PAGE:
Lucy Rudd, 29, a biomedical scientist, who lives in Cumbria with her fiance John Atkinson, 34, began experiencing pain during sex, irregular bleeding, and IBS-like symptoms in January 2023. (Collect/PA Real Life)

Lucy told PA Real Life: “I felt and still feel like a sitting duck at the fear of recurrence, and I am mourning a loss.

“While the surgery left my right ovary to conserve my fertility, it has not been as we’d hoped and conceiving has been given five to 10% chance of success.

“I felt like I was drowning, I was angry and feeling guilty for my feelings – I think everyone expects to choose when you have a baby and if you want one, so I always thought, the choice is there when I’m ready.

“It’s drilled into us from a young age, to use protection and we’re so fertile, when that actually isn’t the case for a lot of people.

“I didn’t realise how much I want mine and John’s baby until I was told actually you might not get to have one – it shocked and scared me how desperate I felt, and feel, for our baby.

“I think that’s been part of my guilt that it wasn’t a life dream until I got told I might not have the choice, and it’s looking like we might not get our baby.”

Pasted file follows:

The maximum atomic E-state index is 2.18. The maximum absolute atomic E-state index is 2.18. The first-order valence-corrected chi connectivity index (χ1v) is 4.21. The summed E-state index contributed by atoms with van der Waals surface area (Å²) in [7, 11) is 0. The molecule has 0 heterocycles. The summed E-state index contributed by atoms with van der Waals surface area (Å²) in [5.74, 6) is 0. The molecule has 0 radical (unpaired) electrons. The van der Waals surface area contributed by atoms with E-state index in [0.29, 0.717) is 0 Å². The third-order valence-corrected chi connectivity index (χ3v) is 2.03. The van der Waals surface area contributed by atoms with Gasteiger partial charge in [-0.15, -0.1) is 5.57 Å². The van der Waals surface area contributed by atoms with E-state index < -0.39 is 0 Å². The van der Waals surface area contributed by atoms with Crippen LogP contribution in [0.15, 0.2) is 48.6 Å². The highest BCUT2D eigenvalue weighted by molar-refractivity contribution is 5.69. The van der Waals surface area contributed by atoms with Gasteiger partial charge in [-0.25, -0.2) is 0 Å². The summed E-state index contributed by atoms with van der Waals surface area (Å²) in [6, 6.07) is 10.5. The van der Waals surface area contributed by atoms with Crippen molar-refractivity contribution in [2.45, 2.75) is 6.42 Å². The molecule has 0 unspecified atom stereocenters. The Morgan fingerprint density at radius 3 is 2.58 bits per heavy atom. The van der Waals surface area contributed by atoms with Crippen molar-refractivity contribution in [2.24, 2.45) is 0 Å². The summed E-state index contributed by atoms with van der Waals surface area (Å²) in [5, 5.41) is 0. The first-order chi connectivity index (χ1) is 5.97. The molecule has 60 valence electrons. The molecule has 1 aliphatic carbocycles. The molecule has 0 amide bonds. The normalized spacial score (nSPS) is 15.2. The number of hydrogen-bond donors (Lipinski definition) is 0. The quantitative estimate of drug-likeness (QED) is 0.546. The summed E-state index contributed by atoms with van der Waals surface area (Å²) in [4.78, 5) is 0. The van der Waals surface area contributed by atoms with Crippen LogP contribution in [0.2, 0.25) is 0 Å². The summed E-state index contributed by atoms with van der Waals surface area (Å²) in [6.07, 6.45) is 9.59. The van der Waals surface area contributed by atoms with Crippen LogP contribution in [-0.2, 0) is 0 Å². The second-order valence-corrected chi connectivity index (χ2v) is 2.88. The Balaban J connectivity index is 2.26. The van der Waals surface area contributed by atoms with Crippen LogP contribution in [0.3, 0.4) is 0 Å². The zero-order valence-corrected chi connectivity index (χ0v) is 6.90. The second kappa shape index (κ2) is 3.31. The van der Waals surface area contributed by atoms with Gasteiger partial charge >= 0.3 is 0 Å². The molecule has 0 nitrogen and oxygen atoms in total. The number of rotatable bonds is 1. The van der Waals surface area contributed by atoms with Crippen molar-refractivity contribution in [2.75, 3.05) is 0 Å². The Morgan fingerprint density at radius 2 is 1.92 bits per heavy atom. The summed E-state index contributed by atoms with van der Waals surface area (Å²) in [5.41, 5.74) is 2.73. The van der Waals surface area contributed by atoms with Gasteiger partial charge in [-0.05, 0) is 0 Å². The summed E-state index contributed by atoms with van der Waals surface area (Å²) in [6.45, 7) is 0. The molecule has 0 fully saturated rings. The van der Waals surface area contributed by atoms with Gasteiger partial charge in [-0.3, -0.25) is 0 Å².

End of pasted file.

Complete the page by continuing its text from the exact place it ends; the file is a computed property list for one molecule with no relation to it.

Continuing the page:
Lucy got her first warning signs for a tumour in January 2023, when she began spotting outside of her period, experiencing pain during sex, and could feel a lump in her stomach.

Initially, Lucy put it down to having a copper coil contraceptive or IBS, but by April, her symptoms got worse.

She said: “Passing urine became painful and so frequent I was getting up multiple times during the night.

“I was also suffering from frequent acid reflux and night sweats.

Lucy asked for fertility-sparing surgery, for them to remove as little as possible, but she was warned she may have to have further surgery depending on her histology report (Collect/PA Real Life)
Lucy asked for fertility-sparing surgery, for them to remove as little as possible, but she was warned she may have to have further surgery depending on her histology report (Collect/PA Real Life)

“When I felt this lump in my stomach it quickly changed into a pelvic mass so I decided I’d visit the GP.”

At her first appointment, she was asked to do a pregnancy test, which came back negative, and a CA-125 blood test – a non-specific ovarian tumour marker test.